When I first met the man who would become my husband, we were attending German classes in downtown Florence (don’t ask). Often, after the lesson was over, Tommaso would offer me a ride… on his Vespa. He had a black Vespa ET4, a new model rather than the classic machine, and he prided himself on wearing a helmet and carrying a spare, too. This he used to try to convince me to get on the thing, but I remained both firmly prude and honestly scared. But both the vehicle and the man would soon win me over.
I finally got on that Vespa in the summer of 2000, when I agreed to go on a “group date” with him and some friends who were going to a Sting concert. It was in the Cascine Park and cost 15,000 lira. I still have the ticket. He picked me up on the way to the concert and I gingerly climbed aboard, looking for some way to hold on that did not involve pressing my breasts into his back. After the concert, which was an amazing feeling not jut for Sting and the crowd and the discovery of Nicolo Fabi, who opened that night, but for a nascent electrical feeling between us, I hugged him tightly. It was cold. It was a good excuse.
And so it was midnight in a late 90s summer in Florence when I first experienced the power of blasting around town as a group on the Vespa. The crowd of friends left the concert and jetted around, shouting from one vehicle to the other, and in hindsight I think “no wonder the Vespa is an Italian icon,” although at the time I was thinking that this guy in front of me was very sweet. We ended up eating pizza at Bondi behind the San Lorenzo market, which is open late, and for me this marked my first real social Italian experience. A group experience, traveling in packs, meeting up at one point and with the flexibility to stop, converse, and change plans at any time. The vehicle and this kind of sociability mark some of the freest young days and nights I have had in this city.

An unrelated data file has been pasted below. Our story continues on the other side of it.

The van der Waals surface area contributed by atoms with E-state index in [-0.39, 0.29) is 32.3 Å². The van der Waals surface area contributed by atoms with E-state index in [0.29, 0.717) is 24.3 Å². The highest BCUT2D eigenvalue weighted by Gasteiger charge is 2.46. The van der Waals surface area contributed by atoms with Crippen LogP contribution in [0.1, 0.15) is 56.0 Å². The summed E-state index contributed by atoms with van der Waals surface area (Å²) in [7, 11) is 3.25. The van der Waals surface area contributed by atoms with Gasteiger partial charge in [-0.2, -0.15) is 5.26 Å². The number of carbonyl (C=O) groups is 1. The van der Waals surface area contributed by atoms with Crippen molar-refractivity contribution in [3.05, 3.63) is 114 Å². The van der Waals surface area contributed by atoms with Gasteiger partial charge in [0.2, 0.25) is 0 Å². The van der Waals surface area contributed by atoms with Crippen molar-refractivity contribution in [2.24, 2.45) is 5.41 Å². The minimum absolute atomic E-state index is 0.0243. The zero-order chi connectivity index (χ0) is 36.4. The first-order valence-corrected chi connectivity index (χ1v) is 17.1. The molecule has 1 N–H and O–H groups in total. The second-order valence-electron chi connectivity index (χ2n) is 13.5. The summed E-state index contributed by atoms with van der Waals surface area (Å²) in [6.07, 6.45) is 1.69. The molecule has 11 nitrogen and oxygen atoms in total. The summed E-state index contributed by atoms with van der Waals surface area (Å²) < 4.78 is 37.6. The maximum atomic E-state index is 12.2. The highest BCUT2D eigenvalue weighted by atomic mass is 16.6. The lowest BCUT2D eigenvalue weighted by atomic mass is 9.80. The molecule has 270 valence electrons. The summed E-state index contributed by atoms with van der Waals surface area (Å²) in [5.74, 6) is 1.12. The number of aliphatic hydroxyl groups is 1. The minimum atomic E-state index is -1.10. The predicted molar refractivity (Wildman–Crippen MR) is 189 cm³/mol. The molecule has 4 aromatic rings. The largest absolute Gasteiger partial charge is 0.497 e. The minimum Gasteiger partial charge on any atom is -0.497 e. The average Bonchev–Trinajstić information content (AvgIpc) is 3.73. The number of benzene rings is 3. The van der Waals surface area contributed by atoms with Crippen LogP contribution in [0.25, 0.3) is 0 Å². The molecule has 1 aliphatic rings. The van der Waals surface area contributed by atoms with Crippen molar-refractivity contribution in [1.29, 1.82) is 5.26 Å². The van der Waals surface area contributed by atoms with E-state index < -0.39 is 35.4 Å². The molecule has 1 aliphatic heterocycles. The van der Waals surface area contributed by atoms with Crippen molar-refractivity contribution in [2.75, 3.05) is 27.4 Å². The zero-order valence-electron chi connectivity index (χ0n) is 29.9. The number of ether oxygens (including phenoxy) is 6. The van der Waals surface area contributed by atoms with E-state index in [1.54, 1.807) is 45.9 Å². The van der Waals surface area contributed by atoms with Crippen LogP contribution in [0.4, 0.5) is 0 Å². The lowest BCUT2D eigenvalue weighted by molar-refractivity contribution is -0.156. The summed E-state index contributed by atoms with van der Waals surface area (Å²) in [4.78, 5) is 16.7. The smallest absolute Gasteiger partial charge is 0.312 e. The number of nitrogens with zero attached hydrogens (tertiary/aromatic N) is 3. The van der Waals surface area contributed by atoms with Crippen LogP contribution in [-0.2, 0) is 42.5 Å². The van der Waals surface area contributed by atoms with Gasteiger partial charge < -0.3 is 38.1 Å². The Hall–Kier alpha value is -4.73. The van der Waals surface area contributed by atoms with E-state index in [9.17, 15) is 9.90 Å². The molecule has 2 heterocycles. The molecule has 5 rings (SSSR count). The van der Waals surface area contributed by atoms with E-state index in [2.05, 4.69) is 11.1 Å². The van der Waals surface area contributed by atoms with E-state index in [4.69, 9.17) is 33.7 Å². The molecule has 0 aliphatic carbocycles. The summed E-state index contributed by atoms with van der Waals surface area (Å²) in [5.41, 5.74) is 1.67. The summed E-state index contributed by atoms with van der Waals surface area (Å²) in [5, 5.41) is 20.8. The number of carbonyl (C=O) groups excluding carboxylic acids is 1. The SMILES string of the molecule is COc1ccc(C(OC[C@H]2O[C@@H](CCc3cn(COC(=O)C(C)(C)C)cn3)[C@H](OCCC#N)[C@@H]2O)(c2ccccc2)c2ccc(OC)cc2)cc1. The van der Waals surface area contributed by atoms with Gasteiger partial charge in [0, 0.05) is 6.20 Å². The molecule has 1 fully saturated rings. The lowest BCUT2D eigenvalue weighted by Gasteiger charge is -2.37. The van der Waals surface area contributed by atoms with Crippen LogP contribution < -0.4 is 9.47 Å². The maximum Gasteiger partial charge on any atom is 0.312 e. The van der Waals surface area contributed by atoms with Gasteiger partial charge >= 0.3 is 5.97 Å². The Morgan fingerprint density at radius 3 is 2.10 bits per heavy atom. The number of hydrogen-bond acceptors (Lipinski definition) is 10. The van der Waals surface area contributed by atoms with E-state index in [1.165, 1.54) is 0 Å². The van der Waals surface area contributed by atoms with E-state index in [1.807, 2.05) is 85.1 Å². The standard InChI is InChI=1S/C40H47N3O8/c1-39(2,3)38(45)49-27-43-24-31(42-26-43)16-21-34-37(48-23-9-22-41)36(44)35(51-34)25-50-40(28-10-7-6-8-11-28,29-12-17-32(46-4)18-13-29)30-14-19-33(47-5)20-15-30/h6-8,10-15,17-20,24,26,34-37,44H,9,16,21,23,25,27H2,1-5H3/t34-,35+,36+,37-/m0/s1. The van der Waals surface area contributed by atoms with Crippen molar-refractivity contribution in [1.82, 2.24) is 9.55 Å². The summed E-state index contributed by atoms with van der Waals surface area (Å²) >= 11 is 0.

Years went by and we got older, no longer traveling around in casual groups, but occasionally meeting up for dinners as couples, many of whom had moved on to cars with child seats. That Vespa started up one morning of every two, and we dreamed of owning a newer one, perhaps in a fun colour (that was my main factor).
I found a brand new Vespa 125s on E-Bay some time around 2009 and we drove to Modena to pick it up – a guy had won it in a raffle at work and it was still at the dealership there. A great deal! Tommaso drives this scooter to work every day, rain or shine, and most mornings I try to get a ride into downtown with him. There’s no faster way in traffic than to ride a scooter – in Florence it’s pretty essential. Still, I have not learned to ride one: my husband says he’s been doing it since he was a kid, but that I’d be likely to kill myself within 6 months, and he’s probably right.
Our red Vespa is still going, but this week we’re really excited to be test driving a just released Vespa 946. This is a special edition, handmade vehicle that is a throwback to some of the earliest designs for the Vespa, streamlined to be a highly desirable design object. Will it be our next Vespa? who knows!